NEW YORK (CBSNewYork) — Jews around the world are celebrating Purim, a joyous holiday that teaches lessons about strength and pride in your identity.
As CBS2’s Cindy Hsu explained, New Yorkers shouldn’t be surprised if they see lots of kids in colorful costumes.READ MORE: Times Square Shooting Suspect Farrakhan Muhammad Taken Into Custody
In the Rapoport home in Boro Park, children are wearing costumes because Queen Esther, the heroine of the Purim story, had to disguise her Jewish identity to survive before revealing herself to save the Jewish people.
In celebration of the holiday, children go house to house collecting donations for charity.
“We collect a lot of money for the schools. It’s one of the four commandments of the day,” Shimon Rapoport explained.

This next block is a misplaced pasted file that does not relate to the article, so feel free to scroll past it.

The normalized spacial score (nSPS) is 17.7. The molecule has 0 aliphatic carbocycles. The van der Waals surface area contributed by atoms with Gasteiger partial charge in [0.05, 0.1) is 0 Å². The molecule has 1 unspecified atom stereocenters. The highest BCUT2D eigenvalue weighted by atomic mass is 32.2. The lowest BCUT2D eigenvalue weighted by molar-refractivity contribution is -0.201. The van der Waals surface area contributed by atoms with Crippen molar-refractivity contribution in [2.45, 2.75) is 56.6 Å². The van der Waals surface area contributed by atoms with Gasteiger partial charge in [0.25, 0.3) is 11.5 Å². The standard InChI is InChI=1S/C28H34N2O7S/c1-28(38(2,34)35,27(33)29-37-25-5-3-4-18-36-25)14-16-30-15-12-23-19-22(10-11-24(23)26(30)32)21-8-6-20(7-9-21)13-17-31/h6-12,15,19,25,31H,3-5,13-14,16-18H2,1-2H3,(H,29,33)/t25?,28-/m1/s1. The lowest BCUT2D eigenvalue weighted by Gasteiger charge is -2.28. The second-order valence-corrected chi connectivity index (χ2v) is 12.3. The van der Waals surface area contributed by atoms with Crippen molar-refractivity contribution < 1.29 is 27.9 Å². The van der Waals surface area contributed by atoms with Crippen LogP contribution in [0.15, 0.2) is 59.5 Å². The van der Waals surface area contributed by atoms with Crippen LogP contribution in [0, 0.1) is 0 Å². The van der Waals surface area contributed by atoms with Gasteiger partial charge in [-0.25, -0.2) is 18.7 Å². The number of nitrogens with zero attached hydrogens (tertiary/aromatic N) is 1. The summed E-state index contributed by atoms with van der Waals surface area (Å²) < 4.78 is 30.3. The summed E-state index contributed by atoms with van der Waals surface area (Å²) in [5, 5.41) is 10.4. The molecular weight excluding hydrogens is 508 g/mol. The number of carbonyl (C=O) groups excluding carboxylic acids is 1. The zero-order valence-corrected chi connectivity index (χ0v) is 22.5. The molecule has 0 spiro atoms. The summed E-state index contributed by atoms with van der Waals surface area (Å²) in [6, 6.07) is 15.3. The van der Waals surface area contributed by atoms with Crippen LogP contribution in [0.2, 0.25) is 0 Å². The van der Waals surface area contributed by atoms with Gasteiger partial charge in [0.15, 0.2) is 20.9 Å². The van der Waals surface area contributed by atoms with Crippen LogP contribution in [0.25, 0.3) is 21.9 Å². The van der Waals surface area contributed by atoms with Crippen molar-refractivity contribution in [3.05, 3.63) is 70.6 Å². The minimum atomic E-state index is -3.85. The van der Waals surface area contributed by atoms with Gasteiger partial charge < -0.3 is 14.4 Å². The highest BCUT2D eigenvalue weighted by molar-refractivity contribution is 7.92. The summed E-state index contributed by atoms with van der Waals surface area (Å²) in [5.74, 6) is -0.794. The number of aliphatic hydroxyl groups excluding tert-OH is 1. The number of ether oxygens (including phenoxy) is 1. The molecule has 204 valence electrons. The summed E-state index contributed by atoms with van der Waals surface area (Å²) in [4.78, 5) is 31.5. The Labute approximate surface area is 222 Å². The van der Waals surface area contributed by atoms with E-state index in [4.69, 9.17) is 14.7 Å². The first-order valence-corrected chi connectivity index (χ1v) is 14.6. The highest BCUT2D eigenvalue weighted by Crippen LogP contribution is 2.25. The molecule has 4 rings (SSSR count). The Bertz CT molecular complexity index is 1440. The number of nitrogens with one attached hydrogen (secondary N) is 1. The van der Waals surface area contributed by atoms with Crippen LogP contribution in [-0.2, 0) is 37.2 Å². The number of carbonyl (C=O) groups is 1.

Another commandment is listening to the ‘Book of Esther’ which tells the story of Purim, and many families bring gifts of food to friends.
When it comes to traditional dishes eaten on Purim such as stuffed cabbage or Kreplach, which are dumplings filled with meat or potatoes, the hidden part of the food has special significance.READ MORE: COVID Vaccine: MTA Unveils 8 New Pop-Up Sites In Metro Area, Offering Johnson & Johnson Shot And Incentives
“The good part is hidden and wrapped up. You have to know that in all of nature we don’t see God, but he’s hidden somewhere,” Yosef Rapoport said.
Many are heading to local bakeries for special treats like Purim challah and hamentaschen, a three cornered treat filled with everything from raspberry to rosemary chocolate.
“I could eat 100 apricot hamantaschen in one sitting,” Elly Berman, Strauss Bakery said.
Strauss Bakery only carries hamantaschen for the holiday and made nearly 100,000-lbs of the special treat, allowing Jews to follow the commandment of eating, drinking, and being merry.
Purim ends at Sundown, but many families will continue to celebrate through Friday.
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